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Testing in Go
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Go testing support is awesome. It has a subcommand go test that looks for *_test.go files in package folder and run all test functions that starts with Test* prefix and report success or error.

All test functions should follow this naming convention

func TestXXXX(t *testing.T) { }

t param is used to report success/failure messages. Some useful methods are

t.Errorf // to report an error t.Logf // to log something t.Skip // skip a test

More on testing package are here

Say, we have a package hello that defines a simple Hello function as follows that we want to add test

// file hello.go package hello func Hello() string { return "Hello World" }

We need to create hello_test.go file in same directory

// file hello_test.go package hello // import testing package import "testing" func TestHello(t *testing.T) { want := "Hello World" if got := Hello(); got != want { // report mismatch t.Errorf("Hello() = %q, want %q", got, want) } }

Now we have tests for our hello package. To test we need go to the folder hello/

$ ls hello.go hello_test.go

If we do go test it will run the test runner and execute all Test* functions and report success/error

$ go test PASS ok main/hello 0.011s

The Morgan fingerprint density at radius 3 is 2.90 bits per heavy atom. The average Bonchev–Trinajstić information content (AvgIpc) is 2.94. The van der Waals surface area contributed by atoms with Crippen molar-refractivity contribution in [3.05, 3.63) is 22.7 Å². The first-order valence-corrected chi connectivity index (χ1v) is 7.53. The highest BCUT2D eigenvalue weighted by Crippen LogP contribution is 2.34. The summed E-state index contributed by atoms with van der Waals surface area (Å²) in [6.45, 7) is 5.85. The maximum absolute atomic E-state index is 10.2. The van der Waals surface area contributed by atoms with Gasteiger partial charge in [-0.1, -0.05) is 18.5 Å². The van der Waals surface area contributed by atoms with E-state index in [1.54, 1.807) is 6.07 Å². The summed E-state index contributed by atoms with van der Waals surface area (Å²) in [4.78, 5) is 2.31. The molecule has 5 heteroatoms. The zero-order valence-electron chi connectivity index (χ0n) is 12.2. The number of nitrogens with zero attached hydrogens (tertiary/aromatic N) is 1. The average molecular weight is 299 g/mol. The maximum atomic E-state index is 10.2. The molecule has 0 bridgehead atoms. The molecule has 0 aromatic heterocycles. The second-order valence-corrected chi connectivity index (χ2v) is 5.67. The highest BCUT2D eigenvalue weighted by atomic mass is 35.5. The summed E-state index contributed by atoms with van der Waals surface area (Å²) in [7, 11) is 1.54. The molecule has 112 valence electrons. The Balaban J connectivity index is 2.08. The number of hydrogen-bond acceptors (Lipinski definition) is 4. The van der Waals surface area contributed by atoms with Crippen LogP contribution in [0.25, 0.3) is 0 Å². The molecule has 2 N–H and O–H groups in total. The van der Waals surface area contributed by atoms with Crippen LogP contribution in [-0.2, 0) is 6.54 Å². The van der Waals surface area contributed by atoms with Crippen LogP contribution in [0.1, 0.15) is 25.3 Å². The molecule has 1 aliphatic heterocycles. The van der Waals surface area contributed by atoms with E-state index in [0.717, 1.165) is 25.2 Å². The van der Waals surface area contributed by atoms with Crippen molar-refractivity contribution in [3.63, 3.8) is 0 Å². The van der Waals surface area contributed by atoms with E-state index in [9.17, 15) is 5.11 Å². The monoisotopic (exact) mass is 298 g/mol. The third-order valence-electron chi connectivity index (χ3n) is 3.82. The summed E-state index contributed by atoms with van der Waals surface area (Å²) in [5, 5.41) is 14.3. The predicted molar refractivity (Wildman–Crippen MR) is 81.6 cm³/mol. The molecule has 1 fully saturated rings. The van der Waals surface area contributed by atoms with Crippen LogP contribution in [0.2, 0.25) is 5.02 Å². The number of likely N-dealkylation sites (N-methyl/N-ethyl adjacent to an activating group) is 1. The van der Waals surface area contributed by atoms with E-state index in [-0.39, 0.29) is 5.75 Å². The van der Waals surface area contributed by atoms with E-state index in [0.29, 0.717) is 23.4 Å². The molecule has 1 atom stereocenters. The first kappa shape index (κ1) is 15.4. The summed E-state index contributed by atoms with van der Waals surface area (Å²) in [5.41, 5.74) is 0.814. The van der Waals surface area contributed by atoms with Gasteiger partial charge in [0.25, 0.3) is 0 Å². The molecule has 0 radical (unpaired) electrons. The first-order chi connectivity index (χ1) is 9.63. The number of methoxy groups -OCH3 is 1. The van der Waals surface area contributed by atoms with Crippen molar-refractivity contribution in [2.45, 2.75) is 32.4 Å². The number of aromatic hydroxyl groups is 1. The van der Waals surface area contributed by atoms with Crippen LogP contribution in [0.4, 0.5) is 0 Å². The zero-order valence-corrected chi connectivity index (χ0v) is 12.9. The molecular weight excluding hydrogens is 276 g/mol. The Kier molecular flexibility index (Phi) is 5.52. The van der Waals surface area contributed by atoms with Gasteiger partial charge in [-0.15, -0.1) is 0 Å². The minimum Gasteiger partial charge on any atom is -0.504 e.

To see which tests were run we can use verbose option go test -v

$ go test -v === RUN TestHello --- PASS: TestHello (0.00s) PASS ok main/hello 0.029s

We can also specify a substring of specific test function go test -v -run="Hello" and test runner will look for test functions that uses the substring

$ go test -v -run="Hello" === RUN TestHello --- PASS: TestHello (0.00s) PASS ok main/hello 0.027s

Table driven Testing

Now we added a Greet function that takes a param and return a greet message

func Greet(name string) string { return fmt.Sprintf("Hello %s", name) }

Now we want to test Greet function but with different test cases, we can create a slice of struct with input, output definition and check results in a loop. This is called table driven testing.

func TestGreet(t *testing.T) { testCases := []struct { testDesc string input string output string } { {"Empty string", "", "Hello "}, {"ASCII string", "World", "Hello World"}, {"Unicode string", "世界", "Hello 世界"}, } for _, testCase := range testCases { t.Run(testCase.testDesc, func(t *testing.T) { if got := Greet(testCase.input); got != testCase.output { t.Errorf("Hello() = %q, want %q", got, testCase.output) } }) } }

Here we uses an anonymous struct that has testDest, input and output fields, and then we create a slice of struct with our test cases.
t.Run takes an anynymous function which is similar to our TestHello function.

Go does not provide any built assertion library but there are plenty out there to import. one is testify/assert

Once we import it from we can use differnt assertion functions like these

assert.Equal(t, expected, actual) assert.NotEqual(t, expected, actual) assert.True(t, boolStmt) assert.False(t, boolStmt)

Now we can run tests against this test as go test -v -run="Greet"

$ go test -v -run="Greet" === RUN TestGreet === RUN TestGreet/Empty_string === RUN TestGreet/ASCII_string === RUN TestGreet/Unicode_string --- PASS: TestGreet (0.00s) --- PASS: TestGreet/Empty_string (0.00s) --- PASS: TestGreet/ASCII_string (0.00s) --- PASS: TestGreet/Unicode_string (0.00s) PASS ok main/hello 0.009s
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